Servotronics II cements the circuit split (discussed in several prior posts) on the meaning of “foreign or international tribunal” in Section 1782, increasing the likelihood that the U.S. Supreme Court will address this issue – which it did not do in its seminal decision, Intel Corp. v. Advanced Micro Devices, Inc., 542 U.S. 241 (2004) (holding that the EU’s Directorate General-Competition, a public entity, constituted a “tribunal” under Section 1782). This post reviews Servotronics II and places it in context among the deepening circuit split, highlighting the need for the U.S. Supreme Court to weigh in.
The Seventh Circuit Declined to Apply Section 1782 in Servotronics II
In Servotronics II, the underlying private arbitration, seated in London, adjudicated an indemnification claim by Rolls-Royce PLC against Servotronics, Inc. Servotronics filed an ex parte application in the U.S. District Court for the Northern District of Illinois (“District Court”) seeking a subpoena compelling non-party Boeing to produce documents for the London arbitration. Rolls-Royce moved to quash. The District Court quashed the subpoena, holding that Section 1782 does not authorise discovery assistance in aid of private foreign arbitrations. Servotronics appealed.
The Seventh Circuit upheld the decision. The court first examined the statutory framework of Sections 1781 and 1782. It observed that Section 1781 addresses letters rogatory issued by one court requesting that a foreign court take evidence within the foreign jurisdiction for use in the pending case. Section 1782 “works in tandem with and supplements” Section 1781, empowering a U.S. district court to order a person to provide testimony or evidence for use in foreign proceedings. Servotronics II, 2020 WL 5640466 at *2. Under Section 1782, the judge has “discretion to prescribe the procedures for the collection of evidence, including the option to require adherence to the practice and procedure of the foreign country or international tribunal . . . .” Id.
The Seventh Circuit noted that several other circuit courts have scrutinised the phrase “foreign or international tribunal” in Section 1782 extensively, resulting in the recent circuit split.
The Seventh Circuit surveyed dictionary definitions of the word “tribunal,” concluding that such analysis was inconclusive because “[i]n both common and legal parlance, the phrase ‘foreign or international tribunal’ can be understood to mean only state-sponsored tribunals, but it also can be understood to include private arbitration panels.” Id. at *4.
It then turned to the broader statutory context. The court found that a harmonious and coherent reading of Section 1782 led to the conclusion that ‘foreign tribunal’ “means a governmental, administrative, or quasi-governmental tribunal operating pursuant to the foreign country’s ‘practice and procedure’ [and that] [p]rivate foreign arbitrations . . . are not included.” Id. at *5. The court explained that its reading of Section 1782 “avoids a serious conflict with the Federal Arbitration Act,” in particular 9 U.S.C. § 7. Servotronics II, 2020 WL 5640466 at *5. It noted that “[w]hen a statute is susceptible of two interpretations, one that creates a conflict with another statute and another that avoids it, we have an obligation to avoid the conflict . . . .” Id.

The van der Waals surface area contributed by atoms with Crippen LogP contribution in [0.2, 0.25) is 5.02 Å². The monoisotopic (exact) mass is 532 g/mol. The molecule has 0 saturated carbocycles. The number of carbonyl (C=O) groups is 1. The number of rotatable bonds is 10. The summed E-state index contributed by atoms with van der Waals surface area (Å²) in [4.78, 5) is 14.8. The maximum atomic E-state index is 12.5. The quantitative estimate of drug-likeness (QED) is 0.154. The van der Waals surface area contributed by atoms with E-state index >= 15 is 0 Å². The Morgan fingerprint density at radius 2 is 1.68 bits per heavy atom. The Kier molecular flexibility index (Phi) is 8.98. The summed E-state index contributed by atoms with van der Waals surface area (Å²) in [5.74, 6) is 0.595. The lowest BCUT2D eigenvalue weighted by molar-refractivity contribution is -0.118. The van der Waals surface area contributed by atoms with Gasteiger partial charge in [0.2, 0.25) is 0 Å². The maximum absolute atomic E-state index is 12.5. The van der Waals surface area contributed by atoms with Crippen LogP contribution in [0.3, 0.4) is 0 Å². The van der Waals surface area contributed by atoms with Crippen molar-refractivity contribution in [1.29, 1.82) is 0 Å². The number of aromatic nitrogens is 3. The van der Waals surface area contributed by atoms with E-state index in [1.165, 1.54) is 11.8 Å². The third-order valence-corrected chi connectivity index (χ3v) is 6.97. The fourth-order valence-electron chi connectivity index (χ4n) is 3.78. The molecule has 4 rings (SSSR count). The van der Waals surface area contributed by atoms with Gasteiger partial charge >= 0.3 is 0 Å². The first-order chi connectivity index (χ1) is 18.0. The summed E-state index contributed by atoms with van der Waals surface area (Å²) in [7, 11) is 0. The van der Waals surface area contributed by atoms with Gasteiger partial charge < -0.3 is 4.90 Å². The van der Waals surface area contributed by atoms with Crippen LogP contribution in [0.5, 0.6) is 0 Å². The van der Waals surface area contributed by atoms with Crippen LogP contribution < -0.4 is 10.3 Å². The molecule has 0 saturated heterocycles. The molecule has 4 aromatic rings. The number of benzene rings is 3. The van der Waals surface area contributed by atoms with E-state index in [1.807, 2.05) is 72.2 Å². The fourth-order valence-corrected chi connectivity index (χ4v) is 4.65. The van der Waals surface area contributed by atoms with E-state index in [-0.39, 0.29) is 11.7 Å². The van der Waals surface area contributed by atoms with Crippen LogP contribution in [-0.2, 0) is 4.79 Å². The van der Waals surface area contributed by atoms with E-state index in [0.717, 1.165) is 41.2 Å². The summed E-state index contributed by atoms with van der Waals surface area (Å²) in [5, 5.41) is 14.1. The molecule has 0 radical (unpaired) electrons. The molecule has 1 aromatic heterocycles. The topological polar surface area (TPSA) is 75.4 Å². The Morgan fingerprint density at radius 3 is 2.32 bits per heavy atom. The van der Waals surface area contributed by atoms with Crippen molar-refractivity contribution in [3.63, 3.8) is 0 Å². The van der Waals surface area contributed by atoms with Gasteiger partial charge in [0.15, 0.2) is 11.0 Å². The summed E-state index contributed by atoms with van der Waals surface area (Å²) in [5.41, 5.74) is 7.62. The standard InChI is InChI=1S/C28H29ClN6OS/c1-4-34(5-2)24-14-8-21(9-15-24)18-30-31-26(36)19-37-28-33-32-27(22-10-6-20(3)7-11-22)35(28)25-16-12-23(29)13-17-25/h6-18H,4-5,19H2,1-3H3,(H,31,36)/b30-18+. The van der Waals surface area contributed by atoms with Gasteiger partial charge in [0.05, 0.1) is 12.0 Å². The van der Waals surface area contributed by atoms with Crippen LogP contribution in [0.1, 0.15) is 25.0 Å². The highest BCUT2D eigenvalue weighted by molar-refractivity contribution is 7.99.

Applying this to the relationship between Section 1782 and the Federal Arbitration Act (“FAA”) confirms that Section 1782 “does not apply to private foreign arbitrations.” Id. Discovery authorised by Section 1782 for foreign proceedings is far broader than discovery authorised by the FAA for domestic arbitrations. Id. at *6. Construing Section 1782 broadly would lead to the non-sensical result that parties in private foreign arbitrations would have access to more expansive discovery in the U.S. than parties to U.S. domestic arbitrations. Id. (“It’s hard to conjure a rationale for giving parties to private foreign arbitrations such broad access to federal-court discovery assistance in the United States while precluding such discovery assistance for litigants in domestic arbitrations.”). Accordingly, the court concluded that a “foreign or international tribunal” under Section 1782 is “a state-sponsored, public or quasi-governmental tribunal” and not a private foreign arbitration. Id. at *6.
The Fourth Circuit Reached the Opposite Result in Servotronics I
On 30 March 2020, the Fourth Circuit analysed the scope of Section 1782 in a decision involving the same arbitration that was before the Seventh Circuit. Servotronics sought testimony from non-party Boeing Corp. in South Carolina. The Fourth Circuit held that the foreign private arbitration fell within Section 1782, reasoning that the UK arbitration was the “product of government-conferred authority” under both U.S. and UK law. Servotronics I, 954 F.3d at 214. It rejected the concerns of a statutory collision with the FAA, quoting Intel for the proposition that the U.S. Supreme Court had “rejected the suggestion that a § 1782(a) applicant must show that United States law would allow discovery in domestic litigation analogous to the foreign proceeding.” Id. at 215-16. However, the U.S. Supreme Court did not address whether Section 1782 applies to private foreign arbitrations. Intel, 542 U.S.241 (2004). See also El Paso Corp. v. La Comision Ejecutiva Hidroelectrica de Rio Lempa, 341 Fed.Appx. 31, 34 (5th Cir. 2009) (“The question of whether a private international arbitration tribunal also qualifies as a ‘tribunal’ under § 1782 was not before the [Supreme] Court [in Intel.].”).